by Lisel Mueller Doctor, you say that there are no haloes around the streetlights in Paris and what I see is an aberration caused by old age, an affliction. I tell you it has taken me all my life to arrive at the vision of gas lamps as angels, to soften and blur and finally banish the edges you regret I don't see, to learn that the line I called the horizon does not exist and sky and water, so long apart, are the same state of being. Fifty-four years before I could see Rouen cathedral is built of parallel shafts of sun, and now you want to restore my youthful errors: fixed notions of top and bottom, the illusion of three-dimensional space, wisteria separate from the bridge it covers. What can I say to convince you the Houses of Parliament dissolve night after night to become the fluid dream of the Thames? I will not return to a universe of objects that don't know each other, as if islands were not the lost children of o

The Alchemist in the City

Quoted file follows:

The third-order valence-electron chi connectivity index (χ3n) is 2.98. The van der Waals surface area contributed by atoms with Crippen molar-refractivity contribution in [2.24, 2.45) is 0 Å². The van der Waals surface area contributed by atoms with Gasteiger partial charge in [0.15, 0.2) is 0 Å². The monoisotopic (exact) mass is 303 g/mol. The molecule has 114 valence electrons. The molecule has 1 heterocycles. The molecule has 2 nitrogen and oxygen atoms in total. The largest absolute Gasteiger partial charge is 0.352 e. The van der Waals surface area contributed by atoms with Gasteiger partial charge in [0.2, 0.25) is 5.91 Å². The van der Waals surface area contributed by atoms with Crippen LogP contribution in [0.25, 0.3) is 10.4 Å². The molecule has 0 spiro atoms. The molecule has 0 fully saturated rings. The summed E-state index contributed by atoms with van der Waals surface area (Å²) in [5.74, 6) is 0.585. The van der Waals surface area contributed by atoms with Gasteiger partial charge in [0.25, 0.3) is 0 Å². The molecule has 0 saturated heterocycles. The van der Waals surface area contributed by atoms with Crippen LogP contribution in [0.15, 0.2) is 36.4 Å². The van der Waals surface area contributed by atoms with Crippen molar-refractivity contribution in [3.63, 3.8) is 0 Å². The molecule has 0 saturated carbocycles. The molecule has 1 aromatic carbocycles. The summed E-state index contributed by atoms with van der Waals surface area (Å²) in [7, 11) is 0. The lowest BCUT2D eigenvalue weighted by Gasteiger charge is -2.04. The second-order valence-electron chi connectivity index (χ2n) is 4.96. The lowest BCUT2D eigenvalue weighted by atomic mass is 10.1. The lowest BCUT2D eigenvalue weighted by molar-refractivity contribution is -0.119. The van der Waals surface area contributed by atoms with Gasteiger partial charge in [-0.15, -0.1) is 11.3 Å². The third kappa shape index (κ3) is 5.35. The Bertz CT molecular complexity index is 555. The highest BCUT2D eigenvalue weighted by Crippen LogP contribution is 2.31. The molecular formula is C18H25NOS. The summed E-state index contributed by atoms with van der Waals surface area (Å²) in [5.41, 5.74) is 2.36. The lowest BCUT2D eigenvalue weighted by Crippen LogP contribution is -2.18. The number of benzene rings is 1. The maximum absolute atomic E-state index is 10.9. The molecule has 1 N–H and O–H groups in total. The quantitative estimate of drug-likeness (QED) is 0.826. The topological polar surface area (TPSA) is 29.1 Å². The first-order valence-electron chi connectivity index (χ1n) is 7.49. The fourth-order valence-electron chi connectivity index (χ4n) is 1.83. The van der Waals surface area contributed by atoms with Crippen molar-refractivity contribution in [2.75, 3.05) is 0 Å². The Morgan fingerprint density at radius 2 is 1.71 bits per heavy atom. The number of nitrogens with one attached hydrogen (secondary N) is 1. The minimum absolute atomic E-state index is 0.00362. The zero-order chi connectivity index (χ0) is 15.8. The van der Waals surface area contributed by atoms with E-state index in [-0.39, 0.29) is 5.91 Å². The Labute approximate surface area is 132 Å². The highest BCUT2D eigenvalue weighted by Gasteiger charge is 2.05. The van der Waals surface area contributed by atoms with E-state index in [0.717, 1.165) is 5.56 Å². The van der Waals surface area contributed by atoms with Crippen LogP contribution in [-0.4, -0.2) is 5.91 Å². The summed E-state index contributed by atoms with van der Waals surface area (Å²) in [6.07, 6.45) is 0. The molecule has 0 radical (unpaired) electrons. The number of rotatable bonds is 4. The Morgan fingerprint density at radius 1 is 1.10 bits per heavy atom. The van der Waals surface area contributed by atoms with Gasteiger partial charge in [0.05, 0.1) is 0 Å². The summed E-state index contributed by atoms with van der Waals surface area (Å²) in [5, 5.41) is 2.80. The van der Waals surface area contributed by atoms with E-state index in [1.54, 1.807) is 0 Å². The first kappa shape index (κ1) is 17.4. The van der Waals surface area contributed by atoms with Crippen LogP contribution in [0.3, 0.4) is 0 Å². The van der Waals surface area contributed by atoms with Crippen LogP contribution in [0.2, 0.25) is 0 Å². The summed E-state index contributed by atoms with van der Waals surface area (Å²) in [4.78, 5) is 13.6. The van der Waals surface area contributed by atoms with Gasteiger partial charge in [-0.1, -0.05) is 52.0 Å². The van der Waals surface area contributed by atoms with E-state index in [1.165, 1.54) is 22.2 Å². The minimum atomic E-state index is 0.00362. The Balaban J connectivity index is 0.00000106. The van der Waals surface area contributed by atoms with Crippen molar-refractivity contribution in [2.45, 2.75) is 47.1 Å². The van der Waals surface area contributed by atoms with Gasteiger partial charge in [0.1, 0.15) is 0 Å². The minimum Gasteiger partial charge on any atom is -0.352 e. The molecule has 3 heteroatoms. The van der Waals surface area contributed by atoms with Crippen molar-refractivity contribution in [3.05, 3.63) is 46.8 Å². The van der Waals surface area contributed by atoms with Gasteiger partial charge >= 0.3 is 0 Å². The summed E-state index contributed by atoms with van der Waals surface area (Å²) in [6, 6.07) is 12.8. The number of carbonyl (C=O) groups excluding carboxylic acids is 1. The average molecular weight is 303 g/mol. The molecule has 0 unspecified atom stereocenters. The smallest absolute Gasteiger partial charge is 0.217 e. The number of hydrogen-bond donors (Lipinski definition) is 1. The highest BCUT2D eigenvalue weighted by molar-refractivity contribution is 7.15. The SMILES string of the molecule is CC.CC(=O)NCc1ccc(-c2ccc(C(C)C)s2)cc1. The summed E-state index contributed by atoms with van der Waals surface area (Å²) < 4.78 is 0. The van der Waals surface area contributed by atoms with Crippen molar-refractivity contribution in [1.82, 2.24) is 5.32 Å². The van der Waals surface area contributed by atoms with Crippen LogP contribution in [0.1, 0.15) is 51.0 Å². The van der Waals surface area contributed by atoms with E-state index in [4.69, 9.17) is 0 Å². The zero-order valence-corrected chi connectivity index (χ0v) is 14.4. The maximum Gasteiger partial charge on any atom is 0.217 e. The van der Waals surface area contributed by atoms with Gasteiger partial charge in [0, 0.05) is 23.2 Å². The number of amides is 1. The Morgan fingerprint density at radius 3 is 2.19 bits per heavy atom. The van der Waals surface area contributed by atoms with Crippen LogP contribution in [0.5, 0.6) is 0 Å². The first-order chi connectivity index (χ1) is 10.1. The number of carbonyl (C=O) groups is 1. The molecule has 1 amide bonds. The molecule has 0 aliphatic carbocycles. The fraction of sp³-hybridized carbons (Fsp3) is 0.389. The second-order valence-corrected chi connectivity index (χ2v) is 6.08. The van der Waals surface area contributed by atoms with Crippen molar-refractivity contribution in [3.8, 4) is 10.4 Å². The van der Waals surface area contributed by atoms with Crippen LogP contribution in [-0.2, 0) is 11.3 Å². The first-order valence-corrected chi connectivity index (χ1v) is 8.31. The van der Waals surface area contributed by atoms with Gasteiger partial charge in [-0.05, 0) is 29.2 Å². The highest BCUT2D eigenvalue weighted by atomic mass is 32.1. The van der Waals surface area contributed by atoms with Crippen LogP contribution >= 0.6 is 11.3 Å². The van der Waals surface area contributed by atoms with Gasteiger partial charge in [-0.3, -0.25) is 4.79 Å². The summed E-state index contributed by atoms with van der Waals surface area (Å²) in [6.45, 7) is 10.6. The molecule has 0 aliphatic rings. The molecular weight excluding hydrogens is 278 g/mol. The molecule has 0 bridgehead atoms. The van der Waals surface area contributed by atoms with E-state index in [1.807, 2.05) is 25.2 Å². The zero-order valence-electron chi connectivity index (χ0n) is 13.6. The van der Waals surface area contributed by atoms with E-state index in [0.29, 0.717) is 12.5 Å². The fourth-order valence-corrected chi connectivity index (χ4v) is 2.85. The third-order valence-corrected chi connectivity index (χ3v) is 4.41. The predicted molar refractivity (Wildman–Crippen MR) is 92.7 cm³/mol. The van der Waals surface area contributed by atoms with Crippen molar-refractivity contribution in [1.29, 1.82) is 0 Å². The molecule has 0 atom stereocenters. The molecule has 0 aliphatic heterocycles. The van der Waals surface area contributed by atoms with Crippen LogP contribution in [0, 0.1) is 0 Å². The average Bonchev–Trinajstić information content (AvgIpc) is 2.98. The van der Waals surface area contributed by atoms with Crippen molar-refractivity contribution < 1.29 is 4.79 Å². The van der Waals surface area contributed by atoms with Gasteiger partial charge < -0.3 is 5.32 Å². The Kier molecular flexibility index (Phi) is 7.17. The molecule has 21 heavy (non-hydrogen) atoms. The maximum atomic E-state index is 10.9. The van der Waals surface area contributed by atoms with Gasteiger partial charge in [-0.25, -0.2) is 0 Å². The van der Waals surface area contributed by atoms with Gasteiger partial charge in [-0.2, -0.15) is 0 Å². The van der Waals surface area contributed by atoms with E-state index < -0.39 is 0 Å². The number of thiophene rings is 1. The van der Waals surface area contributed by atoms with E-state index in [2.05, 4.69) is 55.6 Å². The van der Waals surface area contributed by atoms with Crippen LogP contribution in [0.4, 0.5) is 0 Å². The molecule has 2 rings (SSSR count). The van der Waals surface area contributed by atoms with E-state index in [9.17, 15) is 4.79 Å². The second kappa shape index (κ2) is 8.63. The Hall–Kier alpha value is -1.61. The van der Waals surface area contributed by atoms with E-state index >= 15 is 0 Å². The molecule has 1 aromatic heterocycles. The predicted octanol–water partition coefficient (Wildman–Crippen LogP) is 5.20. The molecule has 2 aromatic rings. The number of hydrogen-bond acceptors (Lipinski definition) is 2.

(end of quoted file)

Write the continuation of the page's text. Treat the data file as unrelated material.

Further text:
by G. M. Hopkins My window shews the travelling clouds, Leaves spent, new seasons, alter'd sky, The making and the melting crowds: The whole world passes; I stand by. They do not waste their meted hours, But men and masters plan and build: I see the crowning of their towers, And happy promises fulfill'd. And I - perhaps if my intent Could count on prediluvian age, The labours I should then have spent Might so attain their heritage, But now before the pot can glow With not to be discover'd gold, At length the bellows shall not blow, The furnace shall at last be cold. Yet it is now too late to heal The incapable and cumbrous shame Which makes me when with men I deal More powerless than the blind or lame. No, I should love the city less Even than this my thankless lore; But I desire the wilderness Or weeded landslips of the shore. I walk my breezy belvedere To watch the low or levant sun, I see the city pigeons veer, I mark the tower swall